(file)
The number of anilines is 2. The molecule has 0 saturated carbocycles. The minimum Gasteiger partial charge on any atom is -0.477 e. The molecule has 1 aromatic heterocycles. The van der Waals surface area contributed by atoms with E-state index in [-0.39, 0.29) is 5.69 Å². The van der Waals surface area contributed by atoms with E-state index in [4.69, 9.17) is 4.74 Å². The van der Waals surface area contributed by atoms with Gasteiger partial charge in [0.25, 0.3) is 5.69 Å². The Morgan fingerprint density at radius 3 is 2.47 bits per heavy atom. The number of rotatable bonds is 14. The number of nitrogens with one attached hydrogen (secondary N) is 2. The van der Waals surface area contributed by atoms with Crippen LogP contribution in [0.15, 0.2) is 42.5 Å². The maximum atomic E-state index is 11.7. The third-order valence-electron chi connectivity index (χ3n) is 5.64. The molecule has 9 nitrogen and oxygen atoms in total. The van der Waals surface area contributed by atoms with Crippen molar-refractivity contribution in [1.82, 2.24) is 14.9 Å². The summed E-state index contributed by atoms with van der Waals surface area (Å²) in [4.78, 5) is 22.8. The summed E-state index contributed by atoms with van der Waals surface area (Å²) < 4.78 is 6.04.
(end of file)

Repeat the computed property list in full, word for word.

The number of anilines is 2. The molecule has 0 saturated carbocycles. The minimum Gasteiger partial charge on any atom is -0.477 e. The molecule has 1 aromatic heterocycles. The van der Waals surface area contributed by atoms with E-state index in [-0.39, 0.29) is 5.69 Å². The van der Waals surface area contributed by atoms with E-state index in [4.69, 9.17) is 4.74 Å². The van der Waals surface area contributed by atoms with Gasteiger partial charge in [0.25, 0.3) is 5.69 Å². The Morgan fingerprint density at radius 3 is 2.47 bits per heavy atom. The number of rotatable bonds is 14. The number of nitrogens with one attached hydrogen (secondary N) is 2. The van der Waals surface area contributed by atoms with Crippen LogP contribution in [0.15, 0.2) is 42.5 Å². The maximum atomic E-state index is 11.7. The third-order valence-electron chi connectivity index (χ3n) is 5.64. The molecule has 9 nitrogen and oxygen atoms in total. The van der Waals surface area contributed by atoms with Crippen molar-refractivity contribution in [1.82, 2.24) is 14.9 Å². The summed E-state index contributed by atoms with van der Waals surface area (Å²) in [4.78, 5) is 22.8. The summed E-state index contributed by atoms with van der Waals surface area (Å²) < 4.78 is 6.04.